J.J. Hoover has waited his turn in the Reds' bullpen for the last three seasons, pitching in a setup role and taking on the profile of a closer-in-waiting. Hoover's wait just might be near its end, as the Reds dealt incumbent closer Aroldis Chapman to the Yankees in the final week of 2015. Unfortunately, Hoover didn't pitch much like a closer in 2015, so he may have to compete with Jumbo Diaz, Tony Cingrani and others for the ninth-inning honors. He exhibited poor control and was more amenable to contact than he had been in previous seasons, getting a relatively modest total of 52 strikeouts. If Hoover does become the Reds' closer, he will be a long shot to be good enough for standard mixed leagues. Then again, saves are saves, so Hoover could have value in deeper mixed leagues.
Hoover won his arbitration case and signed a one-year, $1.4 million contract with the Reds on Friday, Jon Heyman of MLB Network reports. The Reds were hoping to only pay Hoover $1.225 million, but the arbitrators ruled in favor of the pitcher. Now that his case is over, Hoover can get back to focusing on locking down the closer job for the Reds.
Hoover might be the front-runner to win the Reds' open closer job, but he's not a sure-thing, the Cincinnati Enquirer reports. Hoover's component stats didn't track along with his improved ERA in 2015, and skill set doesn't scream out lock-solid closer. Opportunity is the most important factor in evaluating potential closers, but ultimately Hoover will have to perform well enough to hold the job. Bid cautiously when it comes to Hoover.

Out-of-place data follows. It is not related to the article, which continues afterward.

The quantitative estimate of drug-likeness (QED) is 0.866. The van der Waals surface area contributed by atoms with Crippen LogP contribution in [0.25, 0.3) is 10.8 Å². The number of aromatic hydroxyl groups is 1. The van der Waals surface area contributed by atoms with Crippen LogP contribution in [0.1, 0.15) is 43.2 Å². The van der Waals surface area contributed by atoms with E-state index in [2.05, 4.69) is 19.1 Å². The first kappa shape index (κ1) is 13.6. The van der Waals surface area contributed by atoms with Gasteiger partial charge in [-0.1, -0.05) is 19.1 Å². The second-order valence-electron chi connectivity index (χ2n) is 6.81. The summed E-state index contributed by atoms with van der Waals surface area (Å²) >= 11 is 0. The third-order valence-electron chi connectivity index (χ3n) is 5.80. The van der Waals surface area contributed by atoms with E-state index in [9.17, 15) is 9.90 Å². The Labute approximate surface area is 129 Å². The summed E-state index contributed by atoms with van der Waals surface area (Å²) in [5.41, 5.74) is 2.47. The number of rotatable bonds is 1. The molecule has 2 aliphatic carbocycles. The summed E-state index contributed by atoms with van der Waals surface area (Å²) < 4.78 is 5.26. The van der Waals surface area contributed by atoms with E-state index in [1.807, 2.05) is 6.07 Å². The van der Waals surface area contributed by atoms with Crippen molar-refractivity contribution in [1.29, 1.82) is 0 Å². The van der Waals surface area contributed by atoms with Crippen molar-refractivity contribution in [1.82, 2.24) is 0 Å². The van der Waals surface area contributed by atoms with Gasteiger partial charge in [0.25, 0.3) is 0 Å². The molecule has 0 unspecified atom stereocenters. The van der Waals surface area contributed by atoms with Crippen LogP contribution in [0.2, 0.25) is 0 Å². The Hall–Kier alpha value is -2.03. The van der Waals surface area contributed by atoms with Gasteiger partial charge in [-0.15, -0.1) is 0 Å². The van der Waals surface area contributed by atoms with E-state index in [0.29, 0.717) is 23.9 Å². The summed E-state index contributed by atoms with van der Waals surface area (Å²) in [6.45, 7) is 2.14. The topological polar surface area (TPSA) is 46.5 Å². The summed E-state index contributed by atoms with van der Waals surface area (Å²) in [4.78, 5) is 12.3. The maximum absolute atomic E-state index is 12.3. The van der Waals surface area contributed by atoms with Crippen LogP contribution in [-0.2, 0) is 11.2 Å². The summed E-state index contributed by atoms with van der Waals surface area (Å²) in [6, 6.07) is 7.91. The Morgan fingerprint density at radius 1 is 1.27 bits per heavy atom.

Hoover will be tendered a contract by the Reds on Wednesday. After a poor 2014 campaign, Hoover bounced back in 2015, going 8-2 with a 2.94 ERA and 1.17 WHIP in 67 appearances. However, his strikeout rate fell dramatically, from 27.3 percent to 19.7 percent, and his walk rate was once again over 4.0 BB/9. He's not the sure-fire closer-in-waiting behind Aroldis Chapman.
Reds pitcher J.J. Hoover was given a two-run lead in the ninth inning of Tuesday's game against the Cubs, but he could not close the door. Hoover gave up a two-run home run to Kyle Schwarber, which tied the game. The Reds would lose 5-4 in 13 innings. It was his second blown save of the season.
Reds relief pitcher J.J. Hoover recorded his first save of the season in Wednesday's win over the Pirates. Hoover needed just 14 pitches to close out the ninth inning in the 5-2 win. He struck out two of the three batters he faced and didn't allow a hit. Hoover (5-0) has a 1.39 ERA with 24 strikeouts and 13 walks in 32 1/3 innings this season. He's the only Reds player other than closer Aroldis Chapman, who hasn't pitched since returning from paternity leave earlier this week, to record a save this season.